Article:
Molecular changes of sorghum cell suspension Cultures in response to exogenous abscisic acid

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Muthego, Dakalo
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University of the Free State
Abiotic stresses reduce the growth and productivity of crops, thus threatening food security. It is therefore, important to develop crops that can withstand harsh environmental conditions in order to ensure availability of food. In general, plants have developed a wide range of mechanisms in response to these abiotic stresses. For example, under stress conditions, plants undergo molecular changes which include alterations in gene, protein and metabolite expression patterns that are mostly regulated by the plant hormone abscisic acid (ABA). ABAregulated stress responsive pathways are well studied in the model plant Arabidopsis (Arabidopsis thaliana), yet similar processes in sorghum (Sorghum bicolor), a drought tolerant crop, are not yet fully understood. The aim of the study was to investigate the biochemical properties and protein expression patterns of sorghum cell suspension cultures in response to exogenous ABA. White sorghum cell suspension cultures were used, and at eight days postsubculture, the cultures were treated with 100 μM ABA prepared in 70% (v/v) methanol. For control cells, an equal volume of 70% (v/v) methanol was added, and both treatment groups were incubated with shaking at 27℃ for 72 hours. Analysis of cell viability using the 3-(4,5- dimethylthiazolyl-2)-2,5-diphenyltetrazolium bromide (MTT) assay indicated that ABA does not affect the viability of the cells at 0, 24, 48 and 72 hours. However, exogenous application of ABA for 72 hours resulted in increased accumulation of proline in the sorghum cells relative to the controls. Furthermore, proteins were extracted from the cells, as total soluble proteins (TSP), and from the culture medium, as culture filtrate proteins (CF) 72 hours after the exogenous ABA treatment. The protein profiles of the two proteomes were visually analysed on Coomassie brilliant blue-stained one-dimensional sodium dodecyl sulfate polyacrylamide gels. The gels showed that the two proteomes were of good quality even under control conditions. Furthermore, following the 72-hour ABA treatment, proteins were differentially expressed in both the TSP and CF proteomes. Moreover, isobaric tags for relative and absolute quantitation (iTRAQ) method and mass spectrometry were used to identify and quantify the differentially expressed proteins. A total of 725 and 256 proteins were identified in the TSP and CF proteomes, respectively. Of all these, 46 and 82 were ABA-responsive in the TSP and CF, respectively, and 8 proteins were common to both proteomes. Signal peptide analysis revealed that the majority of TSP found in the intracellular matrix did not have a predicted signal peptide (72%), while the majority of CF proteins found in the extracellular matrix contained signal-peptides (82%). Amongst these differentially expressed proteins in both the TSP and CF proteomes, the majority of them proteins were involved in metabolism with 37% and 35%, followed by defence with 24% and 24%, respectively. However, the metabolic processes in the CF were mainly related to carbohydrate metabolism. The signal transduction functional group was only unique to the TSP fraction, while transporters, and cell structure functional groups were unique to the CF protein fraction. The differentially expressed proteins are well-known stress proteins such as peroxidases and superoxide dismutases whose levels change under abiotic stresses. Together with causing an increase in proline content, a known osmoprotectant, exogenous ABA does indeed act as a stress phytohormone. Furthermore, these results showed that ABA influences the differential expression of both intracellular and extracellular matrix proteins, possibly suggesting the importance of both cell compartments in stress response. Furthermore, these two compartments have different roles in stress responses as suggested by the results. Therefore, the application of exogenous ABA could be the way forward to further understand plant stress response networks, and possibly to develop crops that can survive under any abiotic stress.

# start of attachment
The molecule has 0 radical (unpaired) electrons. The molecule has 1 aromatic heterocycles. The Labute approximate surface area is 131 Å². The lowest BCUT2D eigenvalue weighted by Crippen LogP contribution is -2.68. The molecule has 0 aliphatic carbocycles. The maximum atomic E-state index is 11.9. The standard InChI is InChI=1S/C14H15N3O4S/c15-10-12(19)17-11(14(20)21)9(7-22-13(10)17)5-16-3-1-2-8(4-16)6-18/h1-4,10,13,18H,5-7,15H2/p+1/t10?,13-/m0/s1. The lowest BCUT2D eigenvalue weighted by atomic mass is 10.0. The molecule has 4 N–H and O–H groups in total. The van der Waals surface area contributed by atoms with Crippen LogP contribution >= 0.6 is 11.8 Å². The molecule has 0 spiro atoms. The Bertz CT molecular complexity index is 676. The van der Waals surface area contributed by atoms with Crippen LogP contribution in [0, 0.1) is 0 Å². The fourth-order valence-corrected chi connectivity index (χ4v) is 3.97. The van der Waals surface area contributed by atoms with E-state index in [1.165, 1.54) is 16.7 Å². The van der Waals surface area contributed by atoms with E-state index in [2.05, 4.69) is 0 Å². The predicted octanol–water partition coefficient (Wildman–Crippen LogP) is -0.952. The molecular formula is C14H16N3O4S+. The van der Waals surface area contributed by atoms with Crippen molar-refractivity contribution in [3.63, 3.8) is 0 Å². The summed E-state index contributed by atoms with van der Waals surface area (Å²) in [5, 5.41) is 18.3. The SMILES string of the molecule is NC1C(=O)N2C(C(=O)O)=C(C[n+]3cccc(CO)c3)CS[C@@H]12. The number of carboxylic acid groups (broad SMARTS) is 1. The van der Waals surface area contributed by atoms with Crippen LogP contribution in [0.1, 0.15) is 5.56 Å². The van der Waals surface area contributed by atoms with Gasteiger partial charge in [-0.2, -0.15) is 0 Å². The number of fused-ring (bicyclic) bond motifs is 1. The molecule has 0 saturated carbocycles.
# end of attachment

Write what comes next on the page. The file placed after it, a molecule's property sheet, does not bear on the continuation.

Dissertation (M.Sc.(Plant Sciences))--University of the Free State, 2022
Sorghum, cell suspension cultures, exogenous abscisic acid, total soluble proteins, culture filtrate proteins, proline, signal peptides, intracellular proteins, extracellular proteins, iTRAQ